Story by Bhavna Sud | Artwork by Carolyn Duan
You stare at the teacher, mouth hanging open and eyes drooping. Time and time again your eyes drift closed, but you are jerked awake by the murmurs of fellow students around you.
Almost every Monta Vista student has found themselves in this situation at least once – struggling to stay awake in class due to the lack of sleep they had the night before. A survey of 65 MV students found that 69% of them had fallen asleep in class at least once, and 24% of these students found themselves doing this often.
A visual representation of the average sleep level in an MV classroom. Approximately 7 in 10 students have fallen asleep in class at least once, with 2 in 10 doing so regularly. (Visual by Bhavna Sud)
Michelle Minh Nguyên, a junior at Monta Vista, describes how she often suffers from a lack of sleep.
“I think that school has affected the amount of sleep I get since I’ve had to find times to catch up,” Nguyên said. “Ultimately, my sleep pattern has become a huge mess. I still function because I’m used to it. Would I say that this is healthy? Not really.”
Like Nguyên, many MV students find that the huge workload of school often keeps them awake at night. Freshman Anjali Thontakudi, who spends waking not only working on her MV homework but also running cross-country and track, explains how she experiences this problem. For her, she says that in addition to her extracurricular activities, the extra self-learning she must do outside of class adds to her workload and forces her to stay up later and lose sleep.
Especially with finals and end of the year projects, Thontakudi and many other Monta Vista students are forced to sacrifice precious hours of sleep. But as more and more students find themselves giving up another hour of sleep every day, the health risks quickly become more evident. Gary H. Gibbons, director of the National Heart, Lung, and Blood Institute (NHLBI), writes that getting the proper amount of sleep plays a vital role in “mental health, physical health, quality of life, and safety.” While someone sleeps, their brain focuses on forming more mental pathways to hold new information. In addition, during sleep, their body starts to strengthen it’s heart and vessels, preventing heart disease and high blood pressure.
“It’s like sprinting. You sprint,” Nguyên said. “Then you rest because you’re tired and you need a break. Then you sprint again.”
A study by Jeffrey S. Durmer and David F. Dinges, titled “Neurocognitive Consequences of Sleep Deprivation”, found that when people experienced even temporary sleep deprivation, a “loss of temporal lobe activation” was observed in the prefrontal cortex, the area of the brain that regulates the “anterior and posterior attention control area.” This corresponded to a difficulty in paying attention for the rest of the day.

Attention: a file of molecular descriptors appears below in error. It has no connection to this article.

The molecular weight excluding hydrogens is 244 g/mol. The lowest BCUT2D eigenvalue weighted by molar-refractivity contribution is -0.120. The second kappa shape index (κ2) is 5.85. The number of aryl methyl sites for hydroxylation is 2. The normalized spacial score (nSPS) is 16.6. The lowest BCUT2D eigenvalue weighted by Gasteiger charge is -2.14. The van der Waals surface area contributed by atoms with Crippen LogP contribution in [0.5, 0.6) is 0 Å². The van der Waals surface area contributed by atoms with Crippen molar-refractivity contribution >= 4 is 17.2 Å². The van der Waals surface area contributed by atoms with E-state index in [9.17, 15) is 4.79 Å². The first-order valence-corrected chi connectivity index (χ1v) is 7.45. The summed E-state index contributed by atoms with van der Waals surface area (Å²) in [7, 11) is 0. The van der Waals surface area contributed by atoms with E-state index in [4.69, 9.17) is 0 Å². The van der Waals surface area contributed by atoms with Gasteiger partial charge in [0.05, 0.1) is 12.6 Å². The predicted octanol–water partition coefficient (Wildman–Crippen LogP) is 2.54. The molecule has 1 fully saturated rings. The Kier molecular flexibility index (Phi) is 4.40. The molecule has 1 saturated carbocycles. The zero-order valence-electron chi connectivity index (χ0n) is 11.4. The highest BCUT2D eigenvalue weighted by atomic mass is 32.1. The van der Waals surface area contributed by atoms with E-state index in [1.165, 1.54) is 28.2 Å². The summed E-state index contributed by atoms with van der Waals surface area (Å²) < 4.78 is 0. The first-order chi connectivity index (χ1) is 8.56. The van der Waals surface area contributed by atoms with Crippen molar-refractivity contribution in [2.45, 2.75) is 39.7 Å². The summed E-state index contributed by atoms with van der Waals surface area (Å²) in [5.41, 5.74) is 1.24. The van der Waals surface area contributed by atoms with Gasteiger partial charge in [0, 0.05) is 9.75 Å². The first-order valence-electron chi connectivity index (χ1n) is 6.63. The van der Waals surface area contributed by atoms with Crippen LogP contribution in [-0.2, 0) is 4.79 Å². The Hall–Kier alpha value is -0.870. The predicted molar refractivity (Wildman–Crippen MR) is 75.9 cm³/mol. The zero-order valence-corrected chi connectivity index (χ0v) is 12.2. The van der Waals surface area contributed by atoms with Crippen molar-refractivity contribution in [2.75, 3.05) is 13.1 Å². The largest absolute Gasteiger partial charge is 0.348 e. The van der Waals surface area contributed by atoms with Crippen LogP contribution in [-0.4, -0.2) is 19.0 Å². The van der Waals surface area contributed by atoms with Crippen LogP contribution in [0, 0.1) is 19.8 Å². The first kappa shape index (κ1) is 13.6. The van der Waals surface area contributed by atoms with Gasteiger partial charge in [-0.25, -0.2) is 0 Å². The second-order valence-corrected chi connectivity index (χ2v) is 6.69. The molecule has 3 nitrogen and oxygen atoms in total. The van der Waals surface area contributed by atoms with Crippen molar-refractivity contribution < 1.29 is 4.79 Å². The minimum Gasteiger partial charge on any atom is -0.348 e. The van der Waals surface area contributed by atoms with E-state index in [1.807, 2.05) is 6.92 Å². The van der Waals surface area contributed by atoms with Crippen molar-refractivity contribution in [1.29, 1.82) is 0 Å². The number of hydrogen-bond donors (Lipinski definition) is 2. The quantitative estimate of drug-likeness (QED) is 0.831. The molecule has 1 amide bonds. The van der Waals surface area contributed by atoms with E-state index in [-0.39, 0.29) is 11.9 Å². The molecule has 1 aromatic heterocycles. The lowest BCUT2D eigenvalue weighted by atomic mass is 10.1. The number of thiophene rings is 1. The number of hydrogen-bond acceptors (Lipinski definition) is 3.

Despite the difficulties lack of sleep may cause, many students are motivated to sacrifice their sleep to allot more time to prepare for an exam. However, getting more sleep is actually more beneficial to performance on exams than studying through the night. UCLA psychiatry professor, Andrew J. Fuligni, explains that if more time is spent to study in place of sleep, a student is more likely to have academic difficulty the next day because their memory and ability to pay attention are decreased.
Michael Lordan, Pre-Calculus and Physics teacher at Monta Vista, sees how such late night cramming often ends up harming his students’ efforts to perform well on an exam.
“Often, in your sleep deprived fervor, you miss this critical point where you absolutely should go to sleep because you’re now doing more harm than good”, Lordan said. “Come the day of the test you can barely stay awake, let alone recall anything you worked so hard for the night before.”
The National Sleep Foundation indicates that the appropriate amount for sleep for teenagers is 8 to 10 hours. Unfortunately, many Monta Vista students are getting little more than half this number. Of a Facebook survey conducted of 65 MV students, only 24% of MV students report getting the recommended eight or more hours of sleep on school nights. The resulting students are limited in their capability to learn and to process information, because they are decreasing the amount that their brains can process.
In addition, as Lordan explains, a room of sleep-deprived students can greatly detract from classroom atmosphere.
“In losing sleep staying up late for a test, you can end up not only negatively impacting your performance on the test but also your performance in all of your other classes as well,” Lordan said. “A class full of sleepy students can be extra hard to stay focused in because so much of the energy and enthusiasm has been sapped dry.”
Yet this problem is not impossible to solve, and students are already looking to innovative solutions to get the proper amount of sleep. Nguyên, for example, describes her strategy to study early to save sleep during finals. For her De Anza classes, Nguyên explains how she reads over her materials and makes an active effort to sleep earlier as the finals approach, focusing on her sleep as a necessary part of her preparation.
Despite efforts like these, many Monta Vista students still find themselves coming to class with their eyes half-closed, due to sleeping late the previous night. Often, the idea of a good grade is used as motivation to prioritize work over sleep, despite the negative health effects this may have.
“If skipping a Youtube video means a little more sleep, I would say go for it,” Thontakudi said. “But also don’t overwork yourself: at the end of the day, an all-nighter probably won’t get you the grade you’re hoping for, but a little bit of sleep can go a long way.”
Thontakudi’s advice applies especially to the MV community, where sleep is often sacrificed for the thought of a better grade. But, as many students have seen, such dreams are often hard to reach.